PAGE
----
I could go on, but the point here is that whilst Captain Picard was taking the crew of The Enterprise to explore all the wonders of the universe, Captain Sisko and crew of Deep Space Nine station were busy trying to just cope with their living situations, often alienated by their homes and alienated from each other through politics and culture. They’re often too busy to keep peace with each other – let alone cope with the responsibilities of keeping peace outside the station. The station is situated on the cusp of two post-war cultures attempting to start again: The Federation is positioned to protect Bajor, a planet stripped of all resources, left crippled by war, from Cardassia – a people the Federation was, at one time, at war with. Cardassia, a somewhat floundering empire, over-extended, left embarrassed by war, attempting to rebuild not their cities, but their reputations. DS9 attempts to keep peace (and ultimately fails — but that’s another blog for another day) between politicised and aggressive forces in a station on the verge of falling apart.

DS9 and the Gothic:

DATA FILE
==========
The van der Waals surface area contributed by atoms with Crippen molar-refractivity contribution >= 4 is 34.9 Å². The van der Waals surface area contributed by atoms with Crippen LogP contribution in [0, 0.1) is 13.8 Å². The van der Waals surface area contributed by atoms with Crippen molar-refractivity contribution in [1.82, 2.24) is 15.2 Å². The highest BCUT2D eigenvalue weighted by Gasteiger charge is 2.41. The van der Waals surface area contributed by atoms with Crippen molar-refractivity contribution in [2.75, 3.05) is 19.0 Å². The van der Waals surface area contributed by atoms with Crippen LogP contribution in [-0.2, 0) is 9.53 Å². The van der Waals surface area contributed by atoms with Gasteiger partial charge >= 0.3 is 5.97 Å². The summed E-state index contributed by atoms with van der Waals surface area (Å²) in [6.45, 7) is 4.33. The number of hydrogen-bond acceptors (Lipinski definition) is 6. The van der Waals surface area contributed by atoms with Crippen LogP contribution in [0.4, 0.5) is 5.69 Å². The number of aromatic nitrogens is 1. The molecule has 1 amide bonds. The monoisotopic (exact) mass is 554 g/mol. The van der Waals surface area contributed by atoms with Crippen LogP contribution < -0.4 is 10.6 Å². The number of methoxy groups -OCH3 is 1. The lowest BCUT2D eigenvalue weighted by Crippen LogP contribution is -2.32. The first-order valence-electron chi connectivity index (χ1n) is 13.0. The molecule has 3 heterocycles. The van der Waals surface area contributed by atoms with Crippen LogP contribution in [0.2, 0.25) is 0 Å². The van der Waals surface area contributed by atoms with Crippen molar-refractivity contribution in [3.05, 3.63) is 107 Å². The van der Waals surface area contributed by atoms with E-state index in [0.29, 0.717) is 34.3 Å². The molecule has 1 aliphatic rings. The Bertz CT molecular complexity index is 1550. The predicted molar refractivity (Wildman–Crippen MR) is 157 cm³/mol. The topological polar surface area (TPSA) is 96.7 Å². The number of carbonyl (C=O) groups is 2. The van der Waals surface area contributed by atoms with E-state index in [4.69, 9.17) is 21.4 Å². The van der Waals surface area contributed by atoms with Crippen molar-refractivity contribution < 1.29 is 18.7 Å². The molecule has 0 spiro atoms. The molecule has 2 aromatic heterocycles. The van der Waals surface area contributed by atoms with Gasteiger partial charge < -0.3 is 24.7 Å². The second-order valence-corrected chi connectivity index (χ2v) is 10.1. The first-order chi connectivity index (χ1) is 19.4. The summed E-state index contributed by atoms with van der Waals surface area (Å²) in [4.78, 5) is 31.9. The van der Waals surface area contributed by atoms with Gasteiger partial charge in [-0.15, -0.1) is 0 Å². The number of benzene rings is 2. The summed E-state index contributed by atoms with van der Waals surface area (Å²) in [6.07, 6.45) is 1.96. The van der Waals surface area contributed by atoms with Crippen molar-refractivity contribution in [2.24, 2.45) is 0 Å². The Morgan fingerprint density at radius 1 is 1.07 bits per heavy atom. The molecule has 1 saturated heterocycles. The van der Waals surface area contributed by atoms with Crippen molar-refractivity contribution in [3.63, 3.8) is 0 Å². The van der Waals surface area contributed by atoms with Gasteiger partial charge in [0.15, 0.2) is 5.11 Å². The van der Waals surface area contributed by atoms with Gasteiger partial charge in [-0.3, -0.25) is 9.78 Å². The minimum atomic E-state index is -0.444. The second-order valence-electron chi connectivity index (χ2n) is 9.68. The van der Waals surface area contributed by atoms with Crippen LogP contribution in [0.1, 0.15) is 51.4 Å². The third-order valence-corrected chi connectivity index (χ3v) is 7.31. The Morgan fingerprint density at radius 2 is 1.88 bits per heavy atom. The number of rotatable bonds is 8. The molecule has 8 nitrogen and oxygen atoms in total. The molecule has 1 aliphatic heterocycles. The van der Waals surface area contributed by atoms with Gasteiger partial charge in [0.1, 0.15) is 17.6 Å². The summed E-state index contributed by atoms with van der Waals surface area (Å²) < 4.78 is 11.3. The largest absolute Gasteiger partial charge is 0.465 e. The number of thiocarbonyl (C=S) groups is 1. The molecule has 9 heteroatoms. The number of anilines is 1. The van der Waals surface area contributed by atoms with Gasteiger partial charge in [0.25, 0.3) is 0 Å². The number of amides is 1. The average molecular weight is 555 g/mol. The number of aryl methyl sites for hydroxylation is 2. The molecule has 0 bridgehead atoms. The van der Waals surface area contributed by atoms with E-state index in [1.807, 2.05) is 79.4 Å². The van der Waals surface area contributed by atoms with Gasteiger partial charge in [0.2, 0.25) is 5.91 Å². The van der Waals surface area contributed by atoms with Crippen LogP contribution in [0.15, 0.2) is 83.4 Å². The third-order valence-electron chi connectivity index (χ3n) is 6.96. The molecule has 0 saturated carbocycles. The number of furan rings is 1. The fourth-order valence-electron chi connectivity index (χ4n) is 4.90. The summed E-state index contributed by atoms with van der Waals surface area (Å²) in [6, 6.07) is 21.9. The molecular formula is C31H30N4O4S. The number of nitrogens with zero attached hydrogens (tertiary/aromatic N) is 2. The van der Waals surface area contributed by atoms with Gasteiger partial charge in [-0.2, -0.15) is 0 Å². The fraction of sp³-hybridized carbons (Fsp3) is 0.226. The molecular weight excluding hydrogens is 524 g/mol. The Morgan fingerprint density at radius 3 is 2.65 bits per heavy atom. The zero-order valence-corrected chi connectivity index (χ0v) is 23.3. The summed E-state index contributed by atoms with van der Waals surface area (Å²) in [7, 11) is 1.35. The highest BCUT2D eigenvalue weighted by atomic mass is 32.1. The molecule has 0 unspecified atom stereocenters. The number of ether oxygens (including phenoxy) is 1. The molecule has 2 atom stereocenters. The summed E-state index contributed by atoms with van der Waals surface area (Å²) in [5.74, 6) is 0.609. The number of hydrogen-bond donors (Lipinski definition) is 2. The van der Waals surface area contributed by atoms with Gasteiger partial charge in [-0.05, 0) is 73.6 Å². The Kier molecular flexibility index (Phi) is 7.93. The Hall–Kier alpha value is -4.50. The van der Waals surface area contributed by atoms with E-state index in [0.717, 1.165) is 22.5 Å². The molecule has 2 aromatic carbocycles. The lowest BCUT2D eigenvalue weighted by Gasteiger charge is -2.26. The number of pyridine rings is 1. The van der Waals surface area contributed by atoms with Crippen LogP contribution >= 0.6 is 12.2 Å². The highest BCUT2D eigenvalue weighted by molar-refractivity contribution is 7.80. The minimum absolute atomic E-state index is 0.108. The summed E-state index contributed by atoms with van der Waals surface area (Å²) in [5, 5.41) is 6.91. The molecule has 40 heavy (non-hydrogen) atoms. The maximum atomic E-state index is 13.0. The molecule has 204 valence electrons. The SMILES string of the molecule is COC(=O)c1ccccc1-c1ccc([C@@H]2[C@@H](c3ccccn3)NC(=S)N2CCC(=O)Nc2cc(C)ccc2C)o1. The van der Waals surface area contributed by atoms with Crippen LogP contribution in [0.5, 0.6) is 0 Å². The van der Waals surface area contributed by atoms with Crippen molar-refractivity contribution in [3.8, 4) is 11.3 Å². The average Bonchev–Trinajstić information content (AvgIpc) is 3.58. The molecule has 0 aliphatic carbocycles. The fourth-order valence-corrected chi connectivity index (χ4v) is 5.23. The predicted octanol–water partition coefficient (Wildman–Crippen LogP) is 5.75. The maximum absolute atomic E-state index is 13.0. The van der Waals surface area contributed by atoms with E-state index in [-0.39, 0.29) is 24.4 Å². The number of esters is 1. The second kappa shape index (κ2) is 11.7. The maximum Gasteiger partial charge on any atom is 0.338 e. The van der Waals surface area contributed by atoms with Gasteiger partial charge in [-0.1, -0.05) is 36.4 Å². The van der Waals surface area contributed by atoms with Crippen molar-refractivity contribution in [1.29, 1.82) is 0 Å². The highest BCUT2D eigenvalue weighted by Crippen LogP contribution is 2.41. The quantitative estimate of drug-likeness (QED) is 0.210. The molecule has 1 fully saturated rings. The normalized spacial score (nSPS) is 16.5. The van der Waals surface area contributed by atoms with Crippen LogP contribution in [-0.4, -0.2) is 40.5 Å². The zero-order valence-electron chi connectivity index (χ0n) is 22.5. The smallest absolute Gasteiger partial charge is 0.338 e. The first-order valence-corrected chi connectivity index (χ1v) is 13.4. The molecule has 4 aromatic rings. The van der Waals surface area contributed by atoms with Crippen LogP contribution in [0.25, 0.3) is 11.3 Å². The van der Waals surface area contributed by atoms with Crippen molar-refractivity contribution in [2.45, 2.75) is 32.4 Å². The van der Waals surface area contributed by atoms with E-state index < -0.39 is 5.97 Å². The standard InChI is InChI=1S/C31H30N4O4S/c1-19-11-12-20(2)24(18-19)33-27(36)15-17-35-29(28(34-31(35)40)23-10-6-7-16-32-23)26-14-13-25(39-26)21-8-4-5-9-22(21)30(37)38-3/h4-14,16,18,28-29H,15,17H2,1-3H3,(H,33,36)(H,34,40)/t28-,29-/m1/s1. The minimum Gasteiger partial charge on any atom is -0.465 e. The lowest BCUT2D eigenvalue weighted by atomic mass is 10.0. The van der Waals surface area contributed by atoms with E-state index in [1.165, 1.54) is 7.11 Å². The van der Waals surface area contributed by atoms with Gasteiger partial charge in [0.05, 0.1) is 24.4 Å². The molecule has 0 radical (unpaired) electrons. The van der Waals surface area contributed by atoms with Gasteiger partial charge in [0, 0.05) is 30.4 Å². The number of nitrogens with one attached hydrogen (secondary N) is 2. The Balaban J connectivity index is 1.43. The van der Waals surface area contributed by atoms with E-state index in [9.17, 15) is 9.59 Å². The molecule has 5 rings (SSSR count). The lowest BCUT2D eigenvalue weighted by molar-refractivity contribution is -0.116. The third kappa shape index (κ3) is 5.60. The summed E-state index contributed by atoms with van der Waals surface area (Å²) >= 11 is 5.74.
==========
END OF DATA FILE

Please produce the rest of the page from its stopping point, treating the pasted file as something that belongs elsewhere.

In a previous blog for the IGA, I wrote on how Star Trek: Next Generation experiments with Gothic tropes in ‘Night Terrors’. In this blog, I concluded that the utopian element of Star Trek hinders the Gothic from ever truly being realised to full potential. TNG makes several interesting attempts into the Gothic – and, at some point, I might revisit this. But generally speaking, I stand by my conclusion: TNG was a show that focused on the wonders of the universe, and even when dealing with the ‘bloody nose’ in the universe, in the end everything is generally reset with little to no consequence for future.

As previously suggested, however, DS9 is a Trek of a different flavour. Is it consistently Gothic? No. Does it, like other Trek series, utilise familiar Gothic tropes? Yes. Does it do so more effectively than the other Trek series? Absolutely.

As I will undoubtedly discuss ad nausea in future blogs, the majority of the episodes dealing effectively with Gothic tend to focus around Miles O’Brien. O’Brien was tortured so often in the programme that it became a running joke  that others have noticed – to the point that people have asked actor Colm Meaney why his character was so often forced to suffer. However, there are some really great episodes that are focused on other characters that are certainly worth of discussion on Gothic.

Want to read more on Deep Space Nine? See blogs here: Deep Space Nine’s ‘Duet’: Cowardly Bugs, Opaque Lies and a Man In A Glass Box – Part 3



3 thoughts on “Background: Deep Space Nine (1993-1999)